“Sobering and frightening as his analysis of the president is, it is also a call to arms.”
If there are any remaining doubts about the central role played by Ronald Reagan in the unraveling of the Soviet empire, Seth Jones’ riveting new book A Covert Action should dispel them.
Olivia Hussey became an international celebrity at the young age of 17 when she landed the role of Juliet in Franco Zeffirelli’s Romeo and Juliet.
"This very thick book makes a fast entertaining read that illuminates facts about the times on almost every page.
In “The Accidental Rebel,” an op-ed published in The New York Times on the 40th anniversary of the Columbia student uprising of 1968, novelist Paul Auster (Columbia ’69) asserted that stud
The Still Life Sketchbook is essentially a blank sketchbook with outstanding illustrations designed to inspire and stimulate productivity in the budding artist.
“In this wonderful book . . .
“The Order of the Day is smug, self-important, and pedestrian history.”
"A Fierce Glory offers spectacle over detail to the benefit of understanding."
“If you love animals and are inspired by fine art, this book is a gem. This collection is elegant, simple, and rich with emotion.”
If ever there was or is a book that presents a conundrum for a reviewer, this is it; Stephanie Pfriender Stylander: The Untamed Eye is a mystery in so many ways.
If you are a fan of Marc Jacobs and his body of work as a designer then it would behoove you to run, not walk, to buy this book.
“a valuable and blessedly concise addition to the literature.”
Do not be misled by the title of the book as most prospective readers will be expecting a large monograph filled with a plethora of glossy images using clothes from the Chanel archive.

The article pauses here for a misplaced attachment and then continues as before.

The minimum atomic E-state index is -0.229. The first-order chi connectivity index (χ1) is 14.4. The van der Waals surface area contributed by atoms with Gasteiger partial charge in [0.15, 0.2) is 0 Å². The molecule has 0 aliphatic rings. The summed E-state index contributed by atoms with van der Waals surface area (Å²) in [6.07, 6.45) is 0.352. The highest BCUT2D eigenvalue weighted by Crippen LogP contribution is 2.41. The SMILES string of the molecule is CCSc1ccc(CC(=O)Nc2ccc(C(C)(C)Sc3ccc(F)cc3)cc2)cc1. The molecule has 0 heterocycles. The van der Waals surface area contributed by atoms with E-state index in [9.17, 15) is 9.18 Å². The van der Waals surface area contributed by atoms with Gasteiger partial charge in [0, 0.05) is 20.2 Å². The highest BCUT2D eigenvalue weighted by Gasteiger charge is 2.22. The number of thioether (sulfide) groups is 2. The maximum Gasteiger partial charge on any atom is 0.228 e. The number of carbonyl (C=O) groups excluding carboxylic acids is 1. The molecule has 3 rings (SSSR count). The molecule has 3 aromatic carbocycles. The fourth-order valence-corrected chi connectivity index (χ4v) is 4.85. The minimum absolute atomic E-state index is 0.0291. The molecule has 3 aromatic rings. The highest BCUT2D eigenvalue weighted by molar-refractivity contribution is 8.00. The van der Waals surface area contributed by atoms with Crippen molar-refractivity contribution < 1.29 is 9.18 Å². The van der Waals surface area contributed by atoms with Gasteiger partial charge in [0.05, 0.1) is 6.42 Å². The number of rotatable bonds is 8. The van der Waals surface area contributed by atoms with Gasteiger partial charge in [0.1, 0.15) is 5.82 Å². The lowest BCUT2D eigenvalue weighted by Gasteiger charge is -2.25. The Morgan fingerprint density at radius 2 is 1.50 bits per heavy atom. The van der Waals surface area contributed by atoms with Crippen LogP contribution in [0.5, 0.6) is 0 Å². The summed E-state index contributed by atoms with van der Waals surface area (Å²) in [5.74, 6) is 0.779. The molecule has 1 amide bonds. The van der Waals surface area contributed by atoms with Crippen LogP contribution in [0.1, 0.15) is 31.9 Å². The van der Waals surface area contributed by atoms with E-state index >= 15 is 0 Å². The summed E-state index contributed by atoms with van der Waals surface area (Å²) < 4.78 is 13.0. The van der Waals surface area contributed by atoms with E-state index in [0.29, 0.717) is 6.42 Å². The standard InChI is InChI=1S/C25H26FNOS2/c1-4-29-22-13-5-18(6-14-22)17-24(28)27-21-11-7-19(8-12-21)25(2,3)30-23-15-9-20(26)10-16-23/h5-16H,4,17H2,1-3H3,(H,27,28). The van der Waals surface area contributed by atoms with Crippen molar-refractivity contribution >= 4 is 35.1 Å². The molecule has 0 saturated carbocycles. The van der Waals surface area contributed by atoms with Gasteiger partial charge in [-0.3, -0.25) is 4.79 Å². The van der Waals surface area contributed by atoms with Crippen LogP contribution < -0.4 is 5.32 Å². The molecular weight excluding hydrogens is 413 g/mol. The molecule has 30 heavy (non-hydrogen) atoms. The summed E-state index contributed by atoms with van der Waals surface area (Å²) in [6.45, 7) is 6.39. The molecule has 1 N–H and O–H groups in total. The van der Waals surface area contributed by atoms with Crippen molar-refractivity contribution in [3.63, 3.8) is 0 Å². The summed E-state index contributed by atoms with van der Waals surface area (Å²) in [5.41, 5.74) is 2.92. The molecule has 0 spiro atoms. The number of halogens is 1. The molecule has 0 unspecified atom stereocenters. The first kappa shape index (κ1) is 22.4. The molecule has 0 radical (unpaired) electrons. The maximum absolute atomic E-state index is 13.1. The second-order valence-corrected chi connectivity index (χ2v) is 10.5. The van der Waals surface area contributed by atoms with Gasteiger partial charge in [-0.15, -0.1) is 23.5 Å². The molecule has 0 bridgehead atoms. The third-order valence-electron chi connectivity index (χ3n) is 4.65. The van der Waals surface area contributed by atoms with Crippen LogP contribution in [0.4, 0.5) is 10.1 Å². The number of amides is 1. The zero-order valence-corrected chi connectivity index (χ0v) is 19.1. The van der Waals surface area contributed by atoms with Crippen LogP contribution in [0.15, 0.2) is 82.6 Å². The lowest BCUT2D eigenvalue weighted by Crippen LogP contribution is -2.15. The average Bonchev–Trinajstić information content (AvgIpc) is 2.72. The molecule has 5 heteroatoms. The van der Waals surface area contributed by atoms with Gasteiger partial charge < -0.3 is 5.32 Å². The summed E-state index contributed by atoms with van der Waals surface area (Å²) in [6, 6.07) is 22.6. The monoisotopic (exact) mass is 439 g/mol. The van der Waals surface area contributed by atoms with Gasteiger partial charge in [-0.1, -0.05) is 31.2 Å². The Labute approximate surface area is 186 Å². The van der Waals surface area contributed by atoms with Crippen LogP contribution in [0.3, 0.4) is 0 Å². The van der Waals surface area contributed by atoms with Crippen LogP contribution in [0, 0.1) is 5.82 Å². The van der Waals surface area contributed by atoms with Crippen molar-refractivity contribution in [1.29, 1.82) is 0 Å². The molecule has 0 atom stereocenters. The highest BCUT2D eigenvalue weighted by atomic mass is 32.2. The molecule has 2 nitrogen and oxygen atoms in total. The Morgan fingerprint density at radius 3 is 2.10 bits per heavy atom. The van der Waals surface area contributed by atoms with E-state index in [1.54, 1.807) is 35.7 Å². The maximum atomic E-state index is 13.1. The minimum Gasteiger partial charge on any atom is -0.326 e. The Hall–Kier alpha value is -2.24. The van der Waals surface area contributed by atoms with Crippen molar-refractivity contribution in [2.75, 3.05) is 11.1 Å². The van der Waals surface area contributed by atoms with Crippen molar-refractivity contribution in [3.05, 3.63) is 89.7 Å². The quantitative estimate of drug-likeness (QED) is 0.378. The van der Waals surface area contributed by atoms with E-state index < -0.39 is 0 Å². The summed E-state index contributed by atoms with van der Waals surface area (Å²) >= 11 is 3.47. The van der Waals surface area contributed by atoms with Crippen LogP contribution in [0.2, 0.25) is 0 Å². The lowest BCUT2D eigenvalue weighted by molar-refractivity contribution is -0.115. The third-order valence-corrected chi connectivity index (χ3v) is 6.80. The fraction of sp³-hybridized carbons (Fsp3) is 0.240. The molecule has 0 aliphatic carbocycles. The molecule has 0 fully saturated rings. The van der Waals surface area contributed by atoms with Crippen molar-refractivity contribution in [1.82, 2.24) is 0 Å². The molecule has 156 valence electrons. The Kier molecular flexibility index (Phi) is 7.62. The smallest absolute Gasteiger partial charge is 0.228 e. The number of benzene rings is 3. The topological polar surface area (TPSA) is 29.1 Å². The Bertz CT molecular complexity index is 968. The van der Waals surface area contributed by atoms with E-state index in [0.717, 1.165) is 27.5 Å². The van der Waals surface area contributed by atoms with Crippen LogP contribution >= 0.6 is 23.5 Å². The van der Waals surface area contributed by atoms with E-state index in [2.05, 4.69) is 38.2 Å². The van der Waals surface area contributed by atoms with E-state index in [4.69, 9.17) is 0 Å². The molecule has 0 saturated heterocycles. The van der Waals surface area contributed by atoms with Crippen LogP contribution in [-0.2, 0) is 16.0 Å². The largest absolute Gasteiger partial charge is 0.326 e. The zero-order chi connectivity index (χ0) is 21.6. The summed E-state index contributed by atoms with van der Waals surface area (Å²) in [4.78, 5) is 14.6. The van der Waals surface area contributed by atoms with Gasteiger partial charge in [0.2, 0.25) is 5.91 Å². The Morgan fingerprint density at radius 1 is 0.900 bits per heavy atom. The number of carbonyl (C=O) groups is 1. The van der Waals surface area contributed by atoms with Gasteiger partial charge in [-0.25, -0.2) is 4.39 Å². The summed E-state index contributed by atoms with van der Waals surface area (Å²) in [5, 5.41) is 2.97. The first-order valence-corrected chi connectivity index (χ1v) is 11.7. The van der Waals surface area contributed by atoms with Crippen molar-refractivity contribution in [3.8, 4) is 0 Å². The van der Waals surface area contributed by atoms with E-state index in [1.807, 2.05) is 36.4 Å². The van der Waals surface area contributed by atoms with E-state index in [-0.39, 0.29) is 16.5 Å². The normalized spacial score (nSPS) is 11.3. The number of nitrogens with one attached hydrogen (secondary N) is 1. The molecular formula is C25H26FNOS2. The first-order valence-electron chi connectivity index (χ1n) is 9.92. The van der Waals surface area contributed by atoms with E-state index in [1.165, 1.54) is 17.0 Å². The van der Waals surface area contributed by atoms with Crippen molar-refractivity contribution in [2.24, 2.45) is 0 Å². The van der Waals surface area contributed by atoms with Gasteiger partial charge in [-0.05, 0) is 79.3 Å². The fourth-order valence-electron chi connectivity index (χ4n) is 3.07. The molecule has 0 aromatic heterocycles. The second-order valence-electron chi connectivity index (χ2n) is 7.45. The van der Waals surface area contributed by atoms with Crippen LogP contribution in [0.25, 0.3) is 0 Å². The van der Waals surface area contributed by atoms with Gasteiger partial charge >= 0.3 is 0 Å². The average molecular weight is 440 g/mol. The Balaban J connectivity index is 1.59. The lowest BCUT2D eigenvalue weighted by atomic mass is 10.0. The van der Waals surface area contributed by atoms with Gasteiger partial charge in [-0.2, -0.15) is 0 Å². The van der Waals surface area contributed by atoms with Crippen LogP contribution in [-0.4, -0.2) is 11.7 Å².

“To Survive on This Shore radically widens the range of visible trans experiences.
Bloomsbury’s Object Lessons series offers small, pocket-sized books big on ideas and insights into the theoretical and cultural implications of everyday objects.
“Lisa Brennan-Jobs is a very good writer who has somehow managed to dredge up debilitating memories without feeling sorry for herself. It’s a compelling read.”
In November 1849, Cambridge, Massachusetts, was very much a sleepy town run by Harvard University.
The topic of death and dying has gripped the publishing world for the past several years.
“Wars are not won by evacuations,” remarked Winston Churchill after 338,226 British and French soldiers were safely transferred from the beaches at Dunkirk to England in late May-early June 1940.
“This captivating story will sweep the reader through fascinating and glowing accounts of the great composer’s life . . .”
“this book is an excellent companion to a survey of photography course, or as an introduction to the evolution of modern visions in photography.”
In the decade before the Civil War two writers penned words that capture the erratic pulse of our American Experiment.
Anyone seeking to understand the last years of the Cold War should read this book. The central figure is Oleg Gordievsky, now in his eighties and living in a (hopefully) safe house near London.
“a crisply written, compelling narrative that highlights the roles of key U.S. policymakers such as Dean Acheson, George Marshall, Louis Johnson, and George Kennan.”